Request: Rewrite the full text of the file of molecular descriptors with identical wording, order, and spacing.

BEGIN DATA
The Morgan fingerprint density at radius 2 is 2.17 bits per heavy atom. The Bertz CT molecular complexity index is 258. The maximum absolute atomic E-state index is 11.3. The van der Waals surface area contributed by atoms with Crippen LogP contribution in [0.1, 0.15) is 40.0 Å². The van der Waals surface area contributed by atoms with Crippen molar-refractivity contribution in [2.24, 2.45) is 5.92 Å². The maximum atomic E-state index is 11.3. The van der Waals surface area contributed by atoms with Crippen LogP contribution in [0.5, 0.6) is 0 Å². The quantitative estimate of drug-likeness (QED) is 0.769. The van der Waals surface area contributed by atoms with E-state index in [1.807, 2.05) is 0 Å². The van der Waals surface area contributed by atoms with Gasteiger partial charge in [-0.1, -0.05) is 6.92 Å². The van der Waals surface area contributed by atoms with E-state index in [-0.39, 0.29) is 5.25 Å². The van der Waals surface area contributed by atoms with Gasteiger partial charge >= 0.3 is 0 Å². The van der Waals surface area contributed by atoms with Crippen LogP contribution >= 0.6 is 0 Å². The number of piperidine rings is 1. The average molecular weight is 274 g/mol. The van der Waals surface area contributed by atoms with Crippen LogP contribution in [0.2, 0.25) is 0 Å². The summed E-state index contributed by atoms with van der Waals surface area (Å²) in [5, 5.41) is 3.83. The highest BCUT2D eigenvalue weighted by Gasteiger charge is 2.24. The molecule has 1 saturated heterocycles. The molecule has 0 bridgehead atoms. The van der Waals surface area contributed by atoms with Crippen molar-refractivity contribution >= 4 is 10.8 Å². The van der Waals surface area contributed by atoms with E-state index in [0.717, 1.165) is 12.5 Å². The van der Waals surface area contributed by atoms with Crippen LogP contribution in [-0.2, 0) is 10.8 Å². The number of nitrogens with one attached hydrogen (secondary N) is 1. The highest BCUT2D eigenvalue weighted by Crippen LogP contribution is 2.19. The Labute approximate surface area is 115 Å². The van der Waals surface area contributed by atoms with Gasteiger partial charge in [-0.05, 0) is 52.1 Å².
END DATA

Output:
The Morgan fingerprint density at radius 2 is 2.17 bits per heavy atom. The Bertz CT molecular complexity index is 258. The maximum absolute atomic E-state index is 11.3. The van der Waals surface area contributed by atoms with Crippen LogP contribution in [0.1, 0.15) is 40.0 Å². The van der Waals surface area contributed by atoms with Crippen molar-refractivity contribution in [2.24, 2.45) is 5.92 Å². The maximum atomic E-state index is 11.3. The van der Waals surface area contributed by atoms with Crippen LogP contribution in [0.5, 0.6) is 0 Å². The quantitative estimate of drug-likeness (QED) is 0.769. The van der Waals surface area contributed by atoms with E-state index in [1.807, 2.05) is 0 Å². The van der Waals surface area contributed by atoms with Gasteiger partial charge in [-0.1, -0.05) is 6.92 Å². The van der Waals surface area contributed by atoms with E-state index in [-0.39, 0.29) is 5.25 Å². The van der Waals surface area contributed by atoms with Gasteiger partial charge >= 0.3 is 0 Å². The van der Waals surface area contributed by atoms with Crippen LogP contribution >= 0.6 is 0 Å². The number of piperidine rings is 1. The average molecular weight is 274 g/mol. The van der Waals surface area contributed by atoms with Crippen LogP contribution in [0.2, 0.25) is 0 Å². The summed E-state index contributed by atoms with van der Waals surface area (Å²) in [5, 5.41) is 3.83. The highest BCUT2D eigenvalue weighted by Gasteiger charge is 2.24. The molecule has 1 saturated heterocycles. The molecule has 0 bridgehead atoms. The van der Waals surface area contributed by atoms with Crippen molar-refractivity contribution >= 4 is 10.8 Å². The van der Waals surface area contributed by atoms with E-state index in [0.717, 1.165) is 12.5 Å². The van der Waals surface area contributed by atoms with Crippen LogP contribution in [-0.2, 0) is 10.8 Å². The number of nitrogens with one attached hydrogen (secondary N) is 1. The highest BCUT2D eigenvalue weighted by Crippen LogP contribution is 2.19. The Labute approximate surface area is 115 Å². The van der Waals surface area contributed by atoms with Gasteiger partial charge in [-0.05, 0) is 52.1 Å².